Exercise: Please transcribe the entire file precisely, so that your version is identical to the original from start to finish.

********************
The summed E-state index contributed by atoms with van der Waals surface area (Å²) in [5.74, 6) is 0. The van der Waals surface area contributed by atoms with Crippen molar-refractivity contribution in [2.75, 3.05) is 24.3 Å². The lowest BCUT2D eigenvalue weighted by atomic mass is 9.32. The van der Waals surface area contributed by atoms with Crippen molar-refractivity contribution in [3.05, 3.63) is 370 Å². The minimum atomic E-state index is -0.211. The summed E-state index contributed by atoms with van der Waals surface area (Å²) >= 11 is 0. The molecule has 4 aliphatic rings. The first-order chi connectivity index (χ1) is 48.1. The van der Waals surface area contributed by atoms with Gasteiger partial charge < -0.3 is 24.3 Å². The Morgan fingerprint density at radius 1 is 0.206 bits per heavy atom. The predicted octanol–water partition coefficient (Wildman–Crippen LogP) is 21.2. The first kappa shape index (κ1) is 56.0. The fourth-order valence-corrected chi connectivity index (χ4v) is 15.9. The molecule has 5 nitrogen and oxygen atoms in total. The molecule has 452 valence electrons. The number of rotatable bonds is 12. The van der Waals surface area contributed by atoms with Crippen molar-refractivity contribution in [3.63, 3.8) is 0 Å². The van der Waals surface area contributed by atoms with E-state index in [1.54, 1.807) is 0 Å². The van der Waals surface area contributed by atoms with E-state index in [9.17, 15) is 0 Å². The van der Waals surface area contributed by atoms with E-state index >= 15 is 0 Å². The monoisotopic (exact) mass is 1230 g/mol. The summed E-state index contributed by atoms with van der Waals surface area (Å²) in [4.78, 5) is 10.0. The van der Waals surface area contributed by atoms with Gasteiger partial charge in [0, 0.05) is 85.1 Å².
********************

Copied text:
The summed E-state index contributed by atoms with van der Waals surface area (Å²) in [5.74, 6) is 0. The van der Waals surface area contributed by atoms with Crippen molar-refractivity contribution in [2.75, 3.05) is 24.3 Å². The lowest BCUT2D eigenvalue weighted by atomic mass is 9.32. The van der Waals surface area contributed by atoms with Crippen molar-refractivity contribution in [3.05, 3.63) is 370 Å². The minimum atomic E-state index is -0.211. The summed E-state index contributed by atoms with van der Waals surface area (Å²) >= 11 is 0. The molecule has 4 aliphatic rings. The first-order chi connectivity index (χ1) is 48.1. The van der Waals surface area contributed by atoms with Gasteiger partial charge < -0.3 is 24.3 Å². The Morgan fingerprint density at radius 1 is 0.206 bits per heavy atom. The predicted octanol–water partition coefficient (Wildman–Crippen LogP) is 21.2. The first kappa shape index (κ1) is 56.0. The fourth-order valence-corrected chi connectivity index (χ4v) is 15.9. The molecule has 5 nitrogen and oxygen atoms in total. The molecule has 452 valence electrons. The number of rotatable bonds is 12. The van der Waals surface area contributed by atoms with Crippen molar-refractivity contribution in [3.63, 3.8) is 0 Å². The van der Waals surface area contributed by atoms with E-state index in [1.54, 1.807) is 0 Å². The van der Waals surface area contributed by atoms with E-state index in [9.17, 15) is 0 Å². The van der Waals surface area contributed by atoms with E-state index >= 15 is 0 Å². The monoisotopic (exact) mass is 1230 g/mol. The summed E-state index contributed by atoms with van der Waals surface area (Å²) in [4.78, 5) is 10.0. The van der Waals surface area contributed by atoms with Gasteiger partial charge in [0, 0.05) is 85.1 Å².